The share of parks, forests and other greenery in Prague is the thirteenth largest among cities in the world in the competition of 155 cities from 60 countries, according to the HUGSI index for 2020 which maps urban vegetation.
According to the index, 56 percent of the Czech capital is covered by urban greenery. 28 percent of Prague is planted with trees, and grassy areas cut 27 percent of urban space. In terms of vegetation health, which the index measures based on light absorption, Prague gained 0.74 on a scale from zero to one. Thus, one resident has a green space of 179.8 square meters.
“I am very pleased with Prague’s ranking. Greening the capital is our priority. We are lucky that Prague has great conditions for that. Greenery cools our city, retains water, helps us fight heat islands and also contributes to the city’s carbon neutrality. Every year we plant tens of thousands of new trees, completely new forests are being created in Prague, recently in Satalice, Běchovice or Na Musile, for example. We also devote great efforts to the maintenance and revitalization of our large parks, such as Stromovka, Letná or Vítkov. We will continue to do so,”says Petr Hlubuček, Deputy Mayor for the Environment
Prague has “inherited” some important green areas from the past, but in addition to above-standard care for the already existing city-wide significant green areas, the City Hall has been systematically working on the development and establishment of new green areas for a long time – both on originally agricultural land and unmaintained areas. Over the last 20 years, the area of public greenery has increased by more than 300 hectares, which is an absolutely unique increase in the conditions of European capitals. In addition, this trend is still continuing, so another 35 hectares of new green space are currently being developed.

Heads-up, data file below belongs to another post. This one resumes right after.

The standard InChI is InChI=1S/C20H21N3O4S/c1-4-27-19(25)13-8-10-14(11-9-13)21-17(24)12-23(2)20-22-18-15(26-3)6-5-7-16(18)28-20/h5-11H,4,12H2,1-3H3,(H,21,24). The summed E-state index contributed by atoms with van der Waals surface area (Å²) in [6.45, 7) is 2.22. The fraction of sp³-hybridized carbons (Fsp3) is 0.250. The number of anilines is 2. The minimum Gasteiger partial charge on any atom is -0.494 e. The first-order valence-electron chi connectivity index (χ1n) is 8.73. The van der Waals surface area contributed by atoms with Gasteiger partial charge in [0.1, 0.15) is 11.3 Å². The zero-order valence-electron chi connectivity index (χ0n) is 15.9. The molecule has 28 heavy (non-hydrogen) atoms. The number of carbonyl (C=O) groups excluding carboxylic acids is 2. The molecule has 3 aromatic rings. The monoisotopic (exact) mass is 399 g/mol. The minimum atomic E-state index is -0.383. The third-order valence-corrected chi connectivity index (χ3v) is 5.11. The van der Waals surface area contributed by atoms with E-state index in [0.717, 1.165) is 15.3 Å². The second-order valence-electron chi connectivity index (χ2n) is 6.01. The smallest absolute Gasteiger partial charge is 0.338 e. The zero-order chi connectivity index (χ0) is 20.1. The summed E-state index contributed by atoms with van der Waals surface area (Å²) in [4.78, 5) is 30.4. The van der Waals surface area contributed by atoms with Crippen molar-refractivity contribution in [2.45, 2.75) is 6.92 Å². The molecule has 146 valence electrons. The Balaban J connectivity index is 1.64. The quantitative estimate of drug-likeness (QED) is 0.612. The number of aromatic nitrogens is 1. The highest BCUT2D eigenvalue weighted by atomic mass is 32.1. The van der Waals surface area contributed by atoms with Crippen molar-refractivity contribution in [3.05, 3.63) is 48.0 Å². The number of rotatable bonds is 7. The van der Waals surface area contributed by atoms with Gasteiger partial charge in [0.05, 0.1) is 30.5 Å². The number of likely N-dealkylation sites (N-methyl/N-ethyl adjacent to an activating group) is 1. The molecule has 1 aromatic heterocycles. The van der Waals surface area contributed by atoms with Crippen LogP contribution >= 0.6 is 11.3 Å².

Living in a green city has several benefits. Excessive rainwater is better retained, noise levels are reduced, biodiversity is enhanced and people breathe better. Probably the most important advantage, however, lies in the temperature conditions of the city. In densely populated areas, so-called heat islands are formed, whose measured values in degrees Celsius are higher than in the surrounding landscape. The effect of the heat islands is caused by all the heat producers in the city. These include buildings, vehicles, industrial activity but also the residents themselves. The heat is then kept in a confined space between the buildings. In the summer months, the asphalt can heat up to over fifty degrees Celsius. The unbearable heat is prevented by vegetation, as the surface is cooled by the evaporation of water from trees and other plants.
Within Europe, Prague ranked ninth, overtaking big metropolitan areas such as Vienna, Paris or Athens. According to the HUGSI index, the greenest city in the world is the American city of Charlotte in North Carolina, and Vilnius, the capital of Lithuania, is leading Europe. On the contrary, in terms of greenery, the worst is the capital of Peru, Lima, which did not get a single point in the final evaluation of the index. Prague, on the other hand, gained 73.04 points out of a possible 100.
The HUGSI (Husqvarna Urban Green Space Index) project was only recently launched by the global outdoor tool manufacturer Husqvarna. Thanks to the latest digital technology and cooperation with the European Space Agency (ESA), it is able to collect specific data from around the world. Satellite photographies are then processed by artificial intelligence, resulting in an evaluation of urban greenery.